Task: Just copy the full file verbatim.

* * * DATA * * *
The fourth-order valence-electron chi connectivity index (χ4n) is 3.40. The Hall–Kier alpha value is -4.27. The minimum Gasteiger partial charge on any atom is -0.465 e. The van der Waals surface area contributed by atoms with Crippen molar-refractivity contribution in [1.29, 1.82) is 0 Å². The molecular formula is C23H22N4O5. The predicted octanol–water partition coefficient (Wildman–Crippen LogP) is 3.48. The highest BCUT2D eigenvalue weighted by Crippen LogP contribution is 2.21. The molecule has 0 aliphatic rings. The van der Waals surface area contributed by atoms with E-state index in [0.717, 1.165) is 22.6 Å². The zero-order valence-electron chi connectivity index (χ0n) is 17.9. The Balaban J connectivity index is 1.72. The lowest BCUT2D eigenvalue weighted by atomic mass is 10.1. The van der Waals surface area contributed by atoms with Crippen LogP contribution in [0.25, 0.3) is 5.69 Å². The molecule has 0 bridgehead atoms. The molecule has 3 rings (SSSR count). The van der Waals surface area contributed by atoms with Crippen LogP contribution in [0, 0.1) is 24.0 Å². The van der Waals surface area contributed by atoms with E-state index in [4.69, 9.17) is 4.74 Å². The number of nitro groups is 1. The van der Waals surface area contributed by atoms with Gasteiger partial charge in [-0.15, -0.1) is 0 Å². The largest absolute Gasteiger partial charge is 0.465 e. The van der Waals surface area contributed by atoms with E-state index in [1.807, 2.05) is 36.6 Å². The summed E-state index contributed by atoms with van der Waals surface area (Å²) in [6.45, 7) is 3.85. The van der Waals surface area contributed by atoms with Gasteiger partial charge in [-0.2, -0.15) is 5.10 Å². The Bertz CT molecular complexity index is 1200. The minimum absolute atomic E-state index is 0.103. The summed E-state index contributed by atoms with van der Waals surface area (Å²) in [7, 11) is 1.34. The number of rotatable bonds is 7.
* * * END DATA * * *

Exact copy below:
The fourth-order valence-electron chi connectivity index (χ4n) is 3.40. The Hall–Kier alpha value is -4.27. The minimum Gasteiger partial charge on any atom is -0.465 e. The van der Waals surface area contributed by atoms with Crippen molar-refractivity contribution in [1.29, 1.82) is 0 Å². The molecular formula is C23H22N4O5. The predicted octanol–water partition coefficient (Wildman–Crippen LogP) is 3.48. The highest BCUT2D eigenvalue weighted by Crippen LogP contribution is 2.21. The molecule has 0 aliphatic rings. The van der Waals surface area contributed by atoms with E-state index in [0.717, 1.165) is 22.6 Å². The zero-order valence-electron chi connectivity index (χ0n) is 17.9. The Balaban J connectivity index is 1.72. The lowest BCUT2D eigenvalue weighted by atomic mass is 10.1. The van der Waals surface area contributed by atoms with Crippen LogP contribution in [0.25, 0.3) is 5.69 Å². The molecule has 0 bridgehead atoms. The molecule has 3 rings (SSSR count). The van der Waals surface area contributed by atoms with Crippen LogP contribution in [0, 0.1) is 24.0 Å². The van der Waals surface area contributed by atoms with E-state index in [4.69, 9.17) is 4.74 Å². The number of nitro groups is 1. The van der Waals surface area contributed by atoms with Gasteiger partial charge in [-0.15, -0.1) is 0 Å². The largest absolute Gasteiger partial charge is 0.465 e. The van der Waals surface area contributed by atoms with E-state index in [1.807, 2.05) is 36.6 Å². The summed E-state index contributed by atoms with van der Waals surface area (Å²) in [6.45, 7) is 3.85. The van der Waals surface area contributed by atoms with Gasteiger partial charge in [-0.2, -0.15) is 5.10 Å². The Bertz CT molecular complexity index is 1200. The minimum absolute atomic E-state index is 0.103. The summed E-state index contributed by atoms with van der Waals surface area (Å²) in [7, 11) is 1.34. The number of rotatable bonds is 7.